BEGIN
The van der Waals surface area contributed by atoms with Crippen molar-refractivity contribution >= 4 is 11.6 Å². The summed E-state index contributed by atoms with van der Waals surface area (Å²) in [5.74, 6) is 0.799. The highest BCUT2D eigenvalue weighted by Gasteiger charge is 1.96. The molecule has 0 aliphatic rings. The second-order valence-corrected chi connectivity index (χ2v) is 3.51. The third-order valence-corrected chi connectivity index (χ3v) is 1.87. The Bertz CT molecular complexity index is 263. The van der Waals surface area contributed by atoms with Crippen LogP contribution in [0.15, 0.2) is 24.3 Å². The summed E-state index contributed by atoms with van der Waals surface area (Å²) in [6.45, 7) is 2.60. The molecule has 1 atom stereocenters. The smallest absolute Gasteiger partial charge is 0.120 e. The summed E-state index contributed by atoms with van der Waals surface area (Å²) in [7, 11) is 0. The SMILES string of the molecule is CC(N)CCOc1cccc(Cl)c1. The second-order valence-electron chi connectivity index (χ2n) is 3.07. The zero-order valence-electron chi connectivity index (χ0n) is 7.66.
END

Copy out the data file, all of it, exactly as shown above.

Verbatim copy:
The van der Waals surface area contributed by atoms with Crippen molar-refractivity contribution >= 4 is 11.6 Å². The summed E-state index contributed by atoms with van der Waals surface area (Å²) in [5.74, 6) is 0.799. The highest BCUT2D eigenvalue weighted by Gasteiger charge is 1.96. The molecule has 0 aliphatic rings. The second-order valence-corrected chi connectivity index (χ2v) is 3.51. The third-order valence-corrected chi connectivity index (χ3v) is 1.87. The Bertz CT molecular complexity index is 263. The van der Waals surface area contributed by atoms with Crippen LogP contribution in [0.15, 0.2) is 24.3 Å². The summed E-state index contributed by atoms with van der Waals surface area (Å²) in [6.45, 7) is 2.60. The molecule has 1 atom stereocenters. The smallest absolute Gasteiger partial charge is 0.120 e. The summed E-state index contributed by atoms with van der Waals surface area (Å²) in [7, 11) is 0. The SMILES string of the molecule is CC(N)CCOc1cccc(Cl)c1. The second-order valence-electron chi connectivity index (χ2n) is 3.07. The zero-order valence-electron chi connectivity index (χ0n) is 7.66.